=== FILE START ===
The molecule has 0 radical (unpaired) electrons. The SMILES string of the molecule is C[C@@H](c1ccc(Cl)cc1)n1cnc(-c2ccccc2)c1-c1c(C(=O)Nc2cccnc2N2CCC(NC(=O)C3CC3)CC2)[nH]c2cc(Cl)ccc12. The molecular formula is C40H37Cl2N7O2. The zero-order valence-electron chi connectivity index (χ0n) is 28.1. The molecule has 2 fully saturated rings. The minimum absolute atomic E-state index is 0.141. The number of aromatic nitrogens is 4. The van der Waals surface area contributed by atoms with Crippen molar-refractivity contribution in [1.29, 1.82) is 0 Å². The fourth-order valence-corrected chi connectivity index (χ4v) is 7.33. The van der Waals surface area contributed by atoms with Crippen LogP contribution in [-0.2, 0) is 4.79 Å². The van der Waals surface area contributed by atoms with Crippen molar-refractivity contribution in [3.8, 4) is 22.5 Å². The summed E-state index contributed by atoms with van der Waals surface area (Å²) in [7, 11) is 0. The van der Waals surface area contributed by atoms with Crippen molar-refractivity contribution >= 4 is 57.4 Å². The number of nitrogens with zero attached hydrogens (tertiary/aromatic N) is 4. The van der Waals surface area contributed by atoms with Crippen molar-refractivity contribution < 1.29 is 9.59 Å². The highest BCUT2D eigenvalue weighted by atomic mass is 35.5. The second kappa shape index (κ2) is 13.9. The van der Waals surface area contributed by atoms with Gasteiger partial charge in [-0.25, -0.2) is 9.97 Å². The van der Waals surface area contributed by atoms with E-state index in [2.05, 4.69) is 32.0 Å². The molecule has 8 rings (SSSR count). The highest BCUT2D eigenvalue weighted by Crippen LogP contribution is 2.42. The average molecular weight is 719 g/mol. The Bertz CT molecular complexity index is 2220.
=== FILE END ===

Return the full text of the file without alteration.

The molecule has 0 radical (unpaired) electrons. The SMILES string of the molecule is C[C@@H](c1ccc(Cl)cc1)n1cnc(-c2ccccc2)c1-c1c(C(=O)Nc2cccnc2N2CCC(NC(=O)C3CC3)CC2)[nH]c2cc(Cl)ccc12. The molecular formula is C40H37Cl2N7O2. The zero-order valence-electron chi connectivity index (χ0n) is 28.1. The molecule has 2 fully saturated rings. The minimum absolute atomic E-state index is 0.141. The number of aromatic nitrogens is 4. The van der Waals surface area contributed by atoms with Crippen molar-refractivity contribution in [1.29, 1.82) is 0 Å². The fourth-order valence-corrected chi connectivity index (χ4v) is 7.33. The van der Waals surface area contributed by atoms with Crippen LogP contribution in [-0.2, 0) is 4.79 Å². The van der Waals surface area contributed by atoms with Crippen molar-refractivity contribution in [3.8, 4) is 22.5 Å². The summed E-state index contributed by atoms with van der Waals surface area (Å²) in [7, 11) is 0. The van der Waals surface area contributed by atoms with Crippen molar-refractivity contribution >= 4 is 57.4 Å². The number of nitrogens with zero attached hydrogens (tertiary/aromatic N) is 4. The van der Waals surface area contributed by atoms with Crippen molar-refractivity contribution < 1.29 is 9.59 Å². The highest BCUT2D eigenvalue weighted by atomic mass is 35.5. The second kappa shape index (κ2) is 13.9. The van der Waals surface area contributed by atoms with Gasteiger partial charge in [-0.25, -0.2) is 9.97 Å². The van der Waals surface area contributed by atoms with E-state index in [2.05, 4.69) is 32.0 Å². The molecule has 8 rings (SSSR count). The highest BCUT2D eigenvalue weighted by Crippen LogP contribution is 2.42. The average molecular weight is 719 g/mol. The Bertz CT molecular complexity index is 2220.